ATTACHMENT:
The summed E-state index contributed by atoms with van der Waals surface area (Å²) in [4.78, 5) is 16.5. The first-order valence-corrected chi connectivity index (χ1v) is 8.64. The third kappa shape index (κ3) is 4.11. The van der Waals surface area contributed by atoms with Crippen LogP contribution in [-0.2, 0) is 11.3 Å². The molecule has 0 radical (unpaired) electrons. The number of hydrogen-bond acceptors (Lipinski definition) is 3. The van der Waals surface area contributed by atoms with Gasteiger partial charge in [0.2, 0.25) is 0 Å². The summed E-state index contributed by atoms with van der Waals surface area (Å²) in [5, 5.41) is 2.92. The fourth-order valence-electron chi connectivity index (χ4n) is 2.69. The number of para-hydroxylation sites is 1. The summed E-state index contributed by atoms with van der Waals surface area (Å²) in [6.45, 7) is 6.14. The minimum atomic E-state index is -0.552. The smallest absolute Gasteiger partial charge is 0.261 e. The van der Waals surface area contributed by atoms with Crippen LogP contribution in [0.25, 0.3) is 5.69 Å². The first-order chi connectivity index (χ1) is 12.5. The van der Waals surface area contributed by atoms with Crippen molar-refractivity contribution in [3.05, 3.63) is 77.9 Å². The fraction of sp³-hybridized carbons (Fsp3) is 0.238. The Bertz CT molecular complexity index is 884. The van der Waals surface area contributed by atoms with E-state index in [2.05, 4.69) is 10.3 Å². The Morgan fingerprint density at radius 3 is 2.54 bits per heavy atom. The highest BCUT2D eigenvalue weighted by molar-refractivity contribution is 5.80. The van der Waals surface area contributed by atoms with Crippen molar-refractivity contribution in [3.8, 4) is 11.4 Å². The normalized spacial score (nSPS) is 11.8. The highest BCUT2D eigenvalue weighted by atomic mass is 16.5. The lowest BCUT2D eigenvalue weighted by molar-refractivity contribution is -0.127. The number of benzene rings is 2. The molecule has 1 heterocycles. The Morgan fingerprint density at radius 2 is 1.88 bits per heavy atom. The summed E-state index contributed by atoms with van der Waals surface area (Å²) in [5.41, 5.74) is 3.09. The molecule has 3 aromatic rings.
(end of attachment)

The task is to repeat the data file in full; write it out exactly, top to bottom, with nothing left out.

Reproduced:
The summed E-state index contributed by atoms with van der Waals surface area (Å²) in [4.78, 5) is 16.5. The first-order valence-corrected chi connectivity index (χ1v) is 8.64. The third kappa shape index (κ3) is 4.11. The van der Waals surface area contributed by atoms with Crippen LogP contribution in [-0.2, 0) is 11.3 Å². The molecule has 0 radical (unpaired) electrons. The number of hydrogen-bond acceptors (Lipinski definition) is 3. The van der Waals surface area contributed by atoms with Gasteiger partial charge in [0.2, 0.25) is 0 Å². The summed E-state index contributed by atoms with van der Waals surface area (Å²) in [5, 5.41) is 2.92. The fourth-order valence-electron chi connectivity index (χ4n) is 2.69. The number of para-hydroxylation sites is 1. The summed E-state index contributed by atoms with van der Waals surface area (Å²) in [6.45, 7) is 6.14. The minimum atomic E-state index is -0.552. The smallest absolute Gasteiger partial charge is 0.261 e. The van der Waals surface area contributed by atoms with Crippen LogP contribution in [0.25, 0.3) is 5.69 Å². The first-order chi connectivity index (χ1) is 12.5. The van der Waals surface area contributed by atoms with Crippen molar-refractivity contribution in [3.05, 3.63) is 77.9 Å². The fraction of sp³-hybridized carbons (Fsp3) is 0.238. The Bertz CT molecular complexity index is 884. The van der Waals surface area contributed by atoms with E-state index in [2.05, 4.69) is 10.3 Å². The Morgan fingerprint density at radius 3 is 2.54 bits per heavy atom. The highest BCUT2D eigenvalue weighted by molar-refractivity contribution is 5.80. The van der Waals surface area contributed by atoms with Crippen molar-refractivity contribution in [3.8, 4) is 11.4 Å². The normalized spacial score (nSPS) is 11.8. The highest BCUT2D eigenvalue weighted by atomic mass is 16.5. The lowest BCUT2D eigenvalue weighted by molar-refractivity contribution is -0.127. The number of benzene rings is 2. The molecule has 1 heterocycles. The Morgan fingerprint density at radius 2 is 1.88 bits per heavy atom. The summed E-state index contributed by atoms with van der Waals surface area (Å²) in [5.41, 5.74) is 3.09. The molecule has 3 aromatic rings.